Yet, this is the man who says all these things about God answering, and delivering, and listening, and saving, and being merciful, and being steadfast, and being gracious and good and loving.  How? And if he can, how can you and I?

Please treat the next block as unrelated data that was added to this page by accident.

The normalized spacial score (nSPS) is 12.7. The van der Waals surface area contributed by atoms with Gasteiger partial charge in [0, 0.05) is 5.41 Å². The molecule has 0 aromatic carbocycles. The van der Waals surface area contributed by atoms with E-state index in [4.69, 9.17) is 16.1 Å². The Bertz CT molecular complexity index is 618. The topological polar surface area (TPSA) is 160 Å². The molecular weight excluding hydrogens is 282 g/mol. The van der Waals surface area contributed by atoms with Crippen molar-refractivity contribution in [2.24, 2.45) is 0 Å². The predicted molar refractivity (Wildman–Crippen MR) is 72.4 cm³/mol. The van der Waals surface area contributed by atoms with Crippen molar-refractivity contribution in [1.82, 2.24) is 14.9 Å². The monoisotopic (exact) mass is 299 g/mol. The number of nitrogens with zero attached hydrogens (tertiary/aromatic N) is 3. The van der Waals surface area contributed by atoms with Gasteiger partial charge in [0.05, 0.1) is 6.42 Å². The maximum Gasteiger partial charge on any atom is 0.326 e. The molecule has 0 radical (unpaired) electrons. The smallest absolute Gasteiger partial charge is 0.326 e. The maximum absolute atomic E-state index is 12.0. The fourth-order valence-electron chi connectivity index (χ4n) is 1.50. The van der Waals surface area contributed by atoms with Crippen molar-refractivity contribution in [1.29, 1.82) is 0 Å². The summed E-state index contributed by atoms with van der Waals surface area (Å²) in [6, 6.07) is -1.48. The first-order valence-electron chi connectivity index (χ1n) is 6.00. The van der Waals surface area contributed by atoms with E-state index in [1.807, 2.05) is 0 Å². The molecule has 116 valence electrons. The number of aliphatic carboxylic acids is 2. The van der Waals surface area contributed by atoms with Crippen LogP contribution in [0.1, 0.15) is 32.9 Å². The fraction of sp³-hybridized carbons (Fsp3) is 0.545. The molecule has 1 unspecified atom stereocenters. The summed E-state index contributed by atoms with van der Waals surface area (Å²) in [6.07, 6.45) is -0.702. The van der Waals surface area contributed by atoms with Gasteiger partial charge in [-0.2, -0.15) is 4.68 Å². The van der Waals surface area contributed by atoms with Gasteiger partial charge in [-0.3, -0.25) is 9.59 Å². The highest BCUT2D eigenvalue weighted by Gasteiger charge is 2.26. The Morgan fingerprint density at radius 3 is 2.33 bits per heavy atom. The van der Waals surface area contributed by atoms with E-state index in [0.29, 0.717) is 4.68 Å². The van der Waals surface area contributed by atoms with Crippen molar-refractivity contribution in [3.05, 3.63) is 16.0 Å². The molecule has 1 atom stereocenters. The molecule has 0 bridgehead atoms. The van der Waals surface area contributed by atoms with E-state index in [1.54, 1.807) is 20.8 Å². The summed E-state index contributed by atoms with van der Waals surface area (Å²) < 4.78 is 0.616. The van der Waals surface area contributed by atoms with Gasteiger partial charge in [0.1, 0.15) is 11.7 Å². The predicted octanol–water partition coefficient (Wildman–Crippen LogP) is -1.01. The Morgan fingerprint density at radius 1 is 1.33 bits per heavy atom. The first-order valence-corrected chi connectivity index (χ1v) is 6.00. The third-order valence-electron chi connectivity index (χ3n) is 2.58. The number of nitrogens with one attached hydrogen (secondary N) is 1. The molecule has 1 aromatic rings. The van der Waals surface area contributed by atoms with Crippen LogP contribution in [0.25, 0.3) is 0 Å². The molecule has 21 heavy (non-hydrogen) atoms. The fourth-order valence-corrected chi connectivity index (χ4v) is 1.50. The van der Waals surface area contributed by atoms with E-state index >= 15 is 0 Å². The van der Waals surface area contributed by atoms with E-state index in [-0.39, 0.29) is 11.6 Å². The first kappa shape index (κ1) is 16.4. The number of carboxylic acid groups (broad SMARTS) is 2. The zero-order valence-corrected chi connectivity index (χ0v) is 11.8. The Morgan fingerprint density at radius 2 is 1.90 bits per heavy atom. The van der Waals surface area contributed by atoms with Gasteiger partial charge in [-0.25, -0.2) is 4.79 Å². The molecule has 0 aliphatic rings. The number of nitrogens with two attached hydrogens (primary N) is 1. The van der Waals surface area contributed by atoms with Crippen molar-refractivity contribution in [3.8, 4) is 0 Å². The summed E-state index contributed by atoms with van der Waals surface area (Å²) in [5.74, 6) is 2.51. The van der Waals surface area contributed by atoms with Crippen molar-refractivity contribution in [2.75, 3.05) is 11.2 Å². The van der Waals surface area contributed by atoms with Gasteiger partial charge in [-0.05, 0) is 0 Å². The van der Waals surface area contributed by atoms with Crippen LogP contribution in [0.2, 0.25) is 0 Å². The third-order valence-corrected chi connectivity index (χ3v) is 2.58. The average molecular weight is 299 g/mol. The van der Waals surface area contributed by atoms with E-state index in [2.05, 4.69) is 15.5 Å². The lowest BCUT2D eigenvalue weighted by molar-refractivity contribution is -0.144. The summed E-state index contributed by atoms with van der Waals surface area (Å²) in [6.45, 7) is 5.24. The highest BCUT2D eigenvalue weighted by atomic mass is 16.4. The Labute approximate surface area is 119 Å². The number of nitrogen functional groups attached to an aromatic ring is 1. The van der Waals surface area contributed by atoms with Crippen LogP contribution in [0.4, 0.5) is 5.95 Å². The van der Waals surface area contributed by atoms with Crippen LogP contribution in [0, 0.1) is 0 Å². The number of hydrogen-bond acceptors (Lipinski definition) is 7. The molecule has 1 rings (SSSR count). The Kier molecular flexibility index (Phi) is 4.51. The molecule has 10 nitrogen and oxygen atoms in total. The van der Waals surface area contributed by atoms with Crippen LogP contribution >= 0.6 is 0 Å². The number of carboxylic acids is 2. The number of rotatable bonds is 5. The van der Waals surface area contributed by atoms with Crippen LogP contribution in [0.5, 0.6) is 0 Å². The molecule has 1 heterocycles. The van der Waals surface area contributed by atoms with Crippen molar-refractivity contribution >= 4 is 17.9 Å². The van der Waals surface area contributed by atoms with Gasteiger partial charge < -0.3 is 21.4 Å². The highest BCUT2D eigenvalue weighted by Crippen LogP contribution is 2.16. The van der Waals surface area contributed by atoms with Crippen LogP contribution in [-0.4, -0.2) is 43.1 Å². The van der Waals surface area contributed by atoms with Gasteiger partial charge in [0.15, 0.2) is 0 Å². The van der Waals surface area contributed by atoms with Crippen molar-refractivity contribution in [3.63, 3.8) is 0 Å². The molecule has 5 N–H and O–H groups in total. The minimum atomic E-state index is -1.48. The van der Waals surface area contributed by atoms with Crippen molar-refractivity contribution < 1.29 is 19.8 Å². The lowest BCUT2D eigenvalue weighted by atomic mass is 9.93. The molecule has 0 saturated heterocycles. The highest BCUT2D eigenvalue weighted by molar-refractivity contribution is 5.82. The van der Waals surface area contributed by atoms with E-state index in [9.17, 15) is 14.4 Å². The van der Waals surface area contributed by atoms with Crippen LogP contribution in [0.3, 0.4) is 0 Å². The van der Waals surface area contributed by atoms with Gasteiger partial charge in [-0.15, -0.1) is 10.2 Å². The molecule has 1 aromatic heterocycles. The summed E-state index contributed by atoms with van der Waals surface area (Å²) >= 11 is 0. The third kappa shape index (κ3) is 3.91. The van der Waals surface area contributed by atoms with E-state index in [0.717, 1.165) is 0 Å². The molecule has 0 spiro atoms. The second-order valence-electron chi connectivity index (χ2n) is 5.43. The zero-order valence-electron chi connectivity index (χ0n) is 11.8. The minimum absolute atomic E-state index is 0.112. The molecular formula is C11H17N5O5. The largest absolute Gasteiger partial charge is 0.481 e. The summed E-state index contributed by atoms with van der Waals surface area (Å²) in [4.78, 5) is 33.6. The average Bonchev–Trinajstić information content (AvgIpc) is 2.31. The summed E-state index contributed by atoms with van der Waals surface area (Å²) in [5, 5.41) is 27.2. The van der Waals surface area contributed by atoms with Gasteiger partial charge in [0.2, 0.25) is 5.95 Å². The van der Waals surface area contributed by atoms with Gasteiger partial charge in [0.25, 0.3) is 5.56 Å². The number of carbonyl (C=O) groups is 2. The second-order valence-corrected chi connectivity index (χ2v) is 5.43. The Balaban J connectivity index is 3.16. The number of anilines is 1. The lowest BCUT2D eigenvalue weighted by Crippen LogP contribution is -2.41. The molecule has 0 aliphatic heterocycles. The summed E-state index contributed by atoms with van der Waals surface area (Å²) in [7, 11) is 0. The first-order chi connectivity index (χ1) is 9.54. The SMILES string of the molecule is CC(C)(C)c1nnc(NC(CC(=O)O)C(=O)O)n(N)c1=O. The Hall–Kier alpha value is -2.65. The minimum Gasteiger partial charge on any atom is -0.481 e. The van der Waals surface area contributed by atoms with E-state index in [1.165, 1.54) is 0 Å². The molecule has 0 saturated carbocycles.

Where I landed is that David did (and you and I should do) two main things. He looked back and he looked forward. When I say that “he looked back” I mean that he went through enough in life that he could reflect on and see God’s hand and faithfulness in each circumstance.  He could have confidence that God would not abandon him now because he clearly saw how God did not abandon him in the past.  And he looked WAY back, to the pages of scripture to know God’s character and who He is. And the second thing David models to us, is that He looks forward. He trusts God future plan of perfection. He knows that eventually (even if it is nine years later, or in eternity) God is going to bring resolution, and it will be in His perfect timing and His perfect way.